Hardcover. Oblong folio measuring 16” x 11”. String-tied black cloth over stiff paper boards with “Book No. 9. Order Nos. 1278 -” printed in white on the front board. Contains 251 gelatin silver prints measuring 3½” x 5½”, with the negative number stamped on the back. There are a handful of loose prints which show the typed credit “Engineer Reproduction Plant” on verso. About fine album with fine photographs.
An extensive photo album documenting the efforts of the 317th Engineers, an African-American unit, during World War I. The album begins with a handwritten title reading “Photographic Record of the 317th Engineers in France 1918 Order No. 1278 Series 1 to 273.” Official military photographs depicting the regiment’s engineering efforts throughout the war. The images show the men at work, ruins of churches and homes, and the bodies of fallen soldiers. The Engineers were a support unit for the 92nd Infantry “Buffalo Soldiers” Division which was organized at Camp Sherman, Ohio in 1917 and consisted of Black draftees from across the United States. In the summer of 1918, the 317th traveled to Saint-Dié-Des-Vosges where they were primarily responsible for the creation and repair of roads and train tracks. During this time the 92nd moved from sector-to-sector toward the Forest of Argonne where they would see combat in the war’s last major offensive. These photographs feature men constructing wooden roadways, connecting French and German train-lines, building bridges over various rivers, and creating pathways over large craters that had been blown into existing roads.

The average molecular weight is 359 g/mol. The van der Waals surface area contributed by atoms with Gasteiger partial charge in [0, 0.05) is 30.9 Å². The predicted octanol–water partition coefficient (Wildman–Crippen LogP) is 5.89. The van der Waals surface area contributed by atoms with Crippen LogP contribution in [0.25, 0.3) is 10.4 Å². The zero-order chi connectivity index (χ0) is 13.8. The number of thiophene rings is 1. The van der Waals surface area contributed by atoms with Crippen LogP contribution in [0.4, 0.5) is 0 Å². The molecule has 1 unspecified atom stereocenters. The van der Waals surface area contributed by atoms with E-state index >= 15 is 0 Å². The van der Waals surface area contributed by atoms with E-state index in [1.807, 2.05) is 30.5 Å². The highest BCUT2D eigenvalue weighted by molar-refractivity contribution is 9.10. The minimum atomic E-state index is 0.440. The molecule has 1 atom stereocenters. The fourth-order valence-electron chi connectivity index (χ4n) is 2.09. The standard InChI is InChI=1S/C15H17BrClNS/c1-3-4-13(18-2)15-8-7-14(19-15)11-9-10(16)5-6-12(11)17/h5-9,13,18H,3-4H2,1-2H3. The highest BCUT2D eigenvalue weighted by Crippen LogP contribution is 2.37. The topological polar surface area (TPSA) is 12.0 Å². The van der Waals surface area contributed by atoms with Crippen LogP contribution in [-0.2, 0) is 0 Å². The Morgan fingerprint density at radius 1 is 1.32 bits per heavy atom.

Another job of the 317th was to reconfigure a section of trenchline in Saint-Die after American forces created a salient in the town of Frapelle. This operation required the repositioning of bunkers, observation points, firing steps, machine gun posts, and barbed wire fencing, all of which are pictured here. There are also photographs of the 317th Medical Regiment and the 317th Engineers military band, which was led by Thomas E. Green and toured stateside after the war’s close. Additionally included are photographs of French soldiers, officers, and engineers. Parts of the 92nd served under and alongside the French Army after the American Expeditionary Force and the British Army refused to have desegregated units. The 92nd’s white commanding officers made a series of major mistakes during the Meuse-Argonne offensive which led to the division being seen as a failure. The officers relied on racial stereotypes to shift the blame onto the Black soldiers, who were unjustly faulted when they returned home.
An arresting album documenting the military experience of an African-American unit in World War I.